October 31, 2012 in City

County voting at slower pace than in 2008

Initiatives may be slowing some down
By The Spokesman-Review
 
How to vote

Washington ballots must be mailed with a postmark no later than Nov. 6 or deposited in drop boxes by 8 p.m. that day.

For a list of drop boxes in Spokane County, go to www.spokesman.com/blogs/spincontrol.

Spokane County has a record number of registered voters this year, but unlike most presidential years that may not result in record turnout.

A comparison of ballots returned through Tuesday with the same period in 2008 shows Spokane is significantly behind 2008. It is, however, ahead of the rates in the last two non-presidential years with other partisan races, 2006 and 2010.

State elections officials, who were predicting this year would fall behind the 2008 record for ballots cast, now say they may have to revise their forecast upward. Ballot returns in some of the state’s other large counties are in line with four years ago.

On Tuesday, a week before the deadline for mailing or depositing ballots in drop boxes, Spokane County had received 88,326 ballots, which represent 31.3 percent of the county’s registered voters. One week before the election deadline in 2008, they’d received 95,369 ballots, or 36.8 percent of registered voters. County Elections Manager Mike McLaughlin doesn’t think this is necessarily a sign that voters are less interested in this year’s presidential election.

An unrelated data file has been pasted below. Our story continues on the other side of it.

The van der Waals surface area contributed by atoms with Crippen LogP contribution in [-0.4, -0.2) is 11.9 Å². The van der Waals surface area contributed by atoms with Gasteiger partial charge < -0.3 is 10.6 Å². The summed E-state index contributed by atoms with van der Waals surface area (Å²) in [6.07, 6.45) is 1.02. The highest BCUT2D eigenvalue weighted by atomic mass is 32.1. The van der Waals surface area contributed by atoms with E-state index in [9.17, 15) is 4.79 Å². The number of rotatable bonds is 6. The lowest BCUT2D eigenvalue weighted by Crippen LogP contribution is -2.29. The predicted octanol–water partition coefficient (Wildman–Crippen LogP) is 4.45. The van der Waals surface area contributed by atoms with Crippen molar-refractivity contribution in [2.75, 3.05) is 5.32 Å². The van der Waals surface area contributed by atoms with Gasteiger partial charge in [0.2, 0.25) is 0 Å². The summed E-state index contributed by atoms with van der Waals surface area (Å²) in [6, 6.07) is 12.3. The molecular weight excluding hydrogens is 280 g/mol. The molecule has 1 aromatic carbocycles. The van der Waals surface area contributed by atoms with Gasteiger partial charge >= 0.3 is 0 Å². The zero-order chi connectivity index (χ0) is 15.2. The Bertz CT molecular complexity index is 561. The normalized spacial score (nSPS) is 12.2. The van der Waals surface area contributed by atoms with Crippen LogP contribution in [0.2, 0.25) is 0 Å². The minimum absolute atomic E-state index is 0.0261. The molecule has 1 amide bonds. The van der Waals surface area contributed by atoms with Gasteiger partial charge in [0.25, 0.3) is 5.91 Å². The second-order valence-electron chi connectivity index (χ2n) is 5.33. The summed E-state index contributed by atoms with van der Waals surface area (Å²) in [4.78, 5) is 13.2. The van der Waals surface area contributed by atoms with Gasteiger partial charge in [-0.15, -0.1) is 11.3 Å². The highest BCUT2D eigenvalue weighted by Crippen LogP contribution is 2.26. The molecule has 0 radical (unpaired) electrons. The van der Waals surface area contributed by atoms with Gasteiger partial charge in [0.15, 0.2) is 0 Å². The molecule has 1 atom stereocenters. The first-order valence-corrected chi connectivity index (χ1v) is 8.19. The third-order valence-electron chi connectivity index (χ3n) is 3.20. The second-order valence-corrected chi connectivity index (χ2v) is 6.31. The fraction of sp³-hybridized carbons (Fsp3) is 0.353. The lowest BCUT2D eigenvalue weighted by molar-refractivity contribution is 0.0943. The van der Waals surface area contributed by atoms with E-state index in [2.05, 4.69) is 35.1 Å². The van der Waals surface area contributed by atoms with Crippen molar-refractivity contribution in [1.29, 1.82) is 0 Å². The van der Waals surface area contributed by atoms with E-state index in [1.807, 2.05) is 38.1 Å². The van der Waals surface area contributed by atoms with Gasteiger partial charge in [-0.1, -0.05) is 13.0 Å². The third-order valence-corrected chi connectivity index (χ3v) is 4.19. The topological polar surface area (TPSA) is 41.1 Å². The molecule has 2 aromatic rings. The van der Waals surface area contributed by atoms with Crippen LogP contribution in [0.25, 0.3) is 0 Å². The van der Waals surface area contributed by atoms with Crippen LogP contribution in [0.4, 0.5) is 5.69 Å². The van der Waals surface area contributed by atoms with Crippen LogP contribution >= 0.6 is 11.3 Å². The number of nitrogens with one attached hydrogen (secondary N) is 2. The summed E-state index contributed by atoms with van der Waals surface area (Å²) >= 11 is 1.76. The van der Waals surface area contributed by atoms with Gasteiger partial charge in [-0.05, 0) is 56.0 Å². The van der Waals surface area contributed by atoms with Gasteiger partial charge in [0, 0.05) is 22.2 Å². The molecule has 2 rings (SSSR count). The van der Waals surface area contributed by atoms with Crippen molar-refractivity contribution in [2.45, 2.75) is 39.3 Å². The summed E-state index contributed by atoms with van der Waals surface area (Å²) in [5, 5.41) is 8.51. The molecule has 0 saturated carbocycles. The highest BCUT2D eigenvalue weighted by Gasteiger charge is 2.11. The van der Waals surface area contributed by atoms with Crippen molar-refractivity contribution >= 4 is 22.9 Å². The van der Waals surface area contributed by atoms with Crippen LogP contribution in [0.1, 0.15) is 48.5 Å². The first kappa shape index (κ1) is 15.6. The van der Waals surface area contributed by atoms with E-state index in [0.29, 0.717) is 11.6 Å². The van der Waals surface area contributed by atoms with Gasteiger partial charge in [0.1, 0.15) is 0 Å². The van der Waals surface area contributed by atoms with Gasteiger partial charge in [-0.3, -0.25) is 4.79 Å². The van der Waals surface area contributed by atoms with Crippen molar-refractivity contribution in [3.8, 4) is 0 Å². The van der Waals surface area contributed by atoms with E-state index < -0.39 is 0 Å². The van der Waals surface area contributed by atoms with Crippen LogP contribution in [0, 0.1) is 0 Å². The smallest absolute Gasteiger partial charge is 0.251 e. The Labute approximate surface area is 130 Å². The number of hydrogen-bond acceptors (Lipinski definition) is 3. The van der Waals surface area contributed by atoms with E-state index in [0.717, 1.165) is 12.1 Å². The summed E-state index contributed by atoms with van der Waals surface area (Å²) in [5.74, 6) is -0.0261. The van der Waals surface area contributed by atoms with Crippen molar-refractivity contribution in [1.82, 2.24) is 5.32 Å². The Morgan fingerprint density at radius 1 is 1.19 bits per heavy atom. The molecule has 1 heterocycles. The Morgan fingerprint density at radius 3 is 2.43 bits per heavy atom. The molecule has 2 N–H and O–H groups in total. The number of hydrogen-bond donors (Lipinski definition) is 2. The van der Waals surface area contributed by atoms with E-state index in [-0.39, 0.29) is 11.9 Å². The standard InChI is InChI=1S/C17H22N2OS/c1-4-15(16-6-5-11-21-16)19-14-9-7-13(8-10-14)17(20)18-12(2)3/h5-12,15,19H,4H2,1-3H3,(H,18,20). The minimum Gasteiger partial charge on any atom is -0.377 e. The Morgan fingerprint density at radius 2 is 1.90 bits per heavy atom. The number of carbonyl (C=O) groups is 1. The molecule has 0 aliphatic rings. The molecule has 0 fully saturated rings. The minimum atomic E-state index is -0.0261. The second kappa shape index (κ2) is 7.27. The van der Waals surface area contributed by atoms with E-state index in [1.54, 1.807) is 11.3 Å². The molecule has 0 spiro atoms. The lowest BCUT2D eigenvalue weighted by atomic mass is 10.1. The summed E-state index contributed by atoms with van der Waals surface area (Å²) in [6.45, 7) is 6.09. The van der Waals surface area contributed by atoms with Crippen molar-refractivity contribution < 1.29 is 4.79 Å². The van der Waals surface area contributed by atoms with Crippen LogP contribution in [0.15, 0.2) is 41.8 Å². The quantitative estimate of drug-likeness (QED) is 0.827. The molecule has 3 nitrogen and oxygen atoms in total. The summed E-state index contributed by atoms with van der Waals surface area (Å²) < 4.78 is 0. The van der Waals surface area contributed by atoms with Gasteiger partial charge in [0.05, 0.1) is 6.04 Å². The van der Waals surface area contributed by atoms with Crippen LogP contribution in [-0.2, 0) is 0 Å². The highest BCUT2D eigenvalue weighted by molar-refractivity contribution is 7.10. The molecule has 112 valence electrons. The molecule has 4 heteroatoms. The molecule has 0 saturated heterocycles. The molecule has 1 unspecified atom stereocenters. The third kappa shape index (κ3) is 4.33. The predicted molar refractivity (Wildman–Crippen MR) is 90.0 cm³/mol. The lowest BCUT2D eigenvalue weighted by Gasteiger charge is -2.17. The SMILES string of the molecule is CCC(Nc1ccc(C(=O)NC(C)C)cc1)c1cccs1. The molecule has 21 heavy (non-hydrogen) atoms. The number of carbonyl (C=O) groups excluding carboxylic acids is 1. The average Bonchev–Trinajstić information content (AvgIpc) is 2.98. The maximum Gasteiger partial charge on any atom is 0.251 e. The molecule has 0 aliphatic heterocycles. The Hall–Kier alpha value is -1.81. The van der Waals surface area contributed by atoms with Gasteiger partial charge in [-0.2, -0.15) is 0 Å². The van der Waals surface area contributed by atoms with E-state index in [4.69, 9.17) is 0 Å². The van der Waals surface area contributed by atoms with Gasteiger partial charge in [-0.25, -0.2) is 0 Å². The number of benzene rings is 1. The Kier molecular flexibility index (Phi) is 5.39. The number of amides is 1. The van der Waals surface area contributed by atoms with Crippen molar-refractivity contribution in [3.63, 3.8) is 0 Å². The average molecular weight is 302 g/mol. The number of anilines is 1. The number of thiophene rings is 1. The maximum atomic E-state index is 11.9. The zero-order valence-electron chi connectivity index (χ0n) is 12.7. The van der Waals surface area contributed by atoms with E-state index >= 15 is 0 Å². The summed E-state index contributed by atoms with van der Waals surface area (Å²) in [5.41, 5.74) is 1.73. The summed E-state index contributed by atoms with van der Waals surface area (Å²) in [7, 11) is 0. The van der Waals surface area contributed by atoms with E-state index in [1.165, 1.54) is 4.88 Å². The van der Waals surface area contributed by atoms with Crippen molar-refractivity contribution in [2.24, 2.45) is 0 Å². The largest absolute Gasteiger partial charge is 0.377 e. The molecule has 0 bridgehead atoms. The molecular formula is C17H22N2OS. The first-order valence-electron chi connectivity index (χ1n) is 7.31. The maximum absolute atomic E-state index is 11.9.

“They’re voting later,” McLaughlin said. “I think the initiatives are slowing some people down.”

The state ballot contains measures on such controversial topics as same-sex marriage and legalized marijuana, charter schools and supermajority requirements for taxes.

There are also some technical issues like changes to the state debt limit and to investment restrictions for the state’s two largest universities.

Katie Blinn, state co-director of elections, isn’t sure if the wide array of ballot measures is delaying some voters. But two advisory measures are causing confusion: “It’s about the only thing we’re getting calls on, in terms of the content of the ballot.”

Advisory Vote 1 involves the Legislature’s decision to end a tax break for large banks on mortgage interest, and Vote 2 involves the lowering and extension of a tax on petroleum products.

A 2007 initiative requires the votes, but it doesn’t allow the state voters guide to provide much information, or statements for and against the laws.

The Legislature is not bound by the results.

The measures are the first things on the ballot, and Blinn said there may be some voter fatigue that will cause some to “just give up and skip to the presidential election.”

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